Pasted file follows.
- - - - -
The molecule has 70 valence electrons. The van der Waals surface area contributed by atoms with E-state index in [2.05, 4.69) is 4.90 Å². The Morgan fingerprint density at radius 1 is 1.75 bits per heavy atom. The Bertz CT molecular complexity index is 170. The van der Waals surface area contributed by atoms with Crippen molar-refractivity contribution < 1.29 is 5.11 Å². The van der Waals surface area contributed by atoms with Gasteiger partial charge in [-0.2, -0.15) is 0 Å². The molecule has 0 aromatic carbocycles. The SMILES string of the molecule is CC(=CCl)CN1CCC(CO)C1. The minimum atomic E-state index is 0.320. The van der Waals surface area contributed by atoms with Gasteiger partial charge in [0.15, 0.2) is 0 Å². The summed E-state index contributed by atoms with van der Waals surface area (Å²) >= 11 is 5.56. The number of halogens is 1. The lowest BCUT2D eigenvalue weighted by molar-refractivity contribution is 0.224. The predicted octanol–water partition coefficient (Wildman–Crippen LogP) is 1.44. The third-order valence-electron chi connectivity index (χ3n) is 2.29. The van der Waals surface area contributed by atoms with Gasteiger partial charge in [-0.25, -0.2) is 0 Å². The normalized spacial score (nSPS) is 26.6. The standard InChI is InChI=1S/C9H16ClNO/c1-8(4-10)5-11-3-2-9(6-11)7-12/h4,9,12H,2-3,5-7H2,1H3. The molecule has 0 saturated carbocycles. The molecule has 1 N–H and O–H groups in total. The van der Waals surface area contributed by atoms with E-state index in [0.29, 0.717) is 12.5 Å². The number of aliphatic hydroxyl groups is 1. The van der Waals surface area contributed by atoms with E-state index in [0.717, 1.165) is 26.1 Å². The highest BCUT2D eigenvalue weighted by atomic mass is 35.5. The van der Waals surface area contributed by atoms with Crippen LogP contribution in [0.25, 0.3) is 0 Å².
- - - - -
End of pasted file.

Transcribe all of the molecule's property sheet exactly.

The molecule has 70 valence electrons. The van der Waals surface area contributed by atoms with E-state index in [2.05, 4.69) is 4.90 Å². The Morgan fingerprint density at radius 1 is 1.75 bits per heavy atom. The Bertz CT molecular complexity index is 170. The van der Waals surface area contributed by atoms with Crippen molar-refractivity contribution < 1.29 is 5.11 Å². The van der Waals surface area contributed by atoms with Gasteiger partial charge in [-0.2, -0.15) is 0 Å². The molecule has 0 aromatic carbocycles. The SMILES string of the molecule is CC(=CCl)CN1CCC(CO)C1. The minimum atomic E-state index is 0.320. The van der Waals surface area contributed by atoms with Gasteiger partial charge in [0.15, 0.2) is 0 Å². The summed E-state index contributed by atoms with van der Waals surface area (Å²) >= 11 is 5.56. The number of halogens is 1. The lowest BCUT2D eigenvalue weighted by molar-refractivity contribution is 0.224. The predicted octanol–water partition coefficient (Wildman–Crippen LogP) is 1.44. The third-order valence-electron chi connectivity index (χ3n) is 2.29. The van der Waals surface area contributed by atoms with Gasteiger partial charge in [-0.25, -0.2) is 0 Å². The normalized spacial score (nSPS) is 26.6. The standard InChI is InChI=1S/C9H16ClNO/c1-8(4-10)5-11-3-2-9(6-11)7-12/h4,9,12H,2-3,5-7H2,1H3. The molecule has 0 saturated carbocycles. The molecule has 1 N–H and O–H groups in total. The van der Waals surface area contributed by atoms with E-state index in [0.29, 0.717) is 12.5 Å². The number of aliphatic hydroxyl groups is 1. The van der Waals surface area contributed by atoms with E-state index in [0.717, 1.165) is 26.1 Å². The highest BCUT2D eigenvalue weighted by atomic mass is 35.5. The van der Waals surface area contributed by atoms with Crippen LogP contribution in [0.25, 0.3) is 0 Å².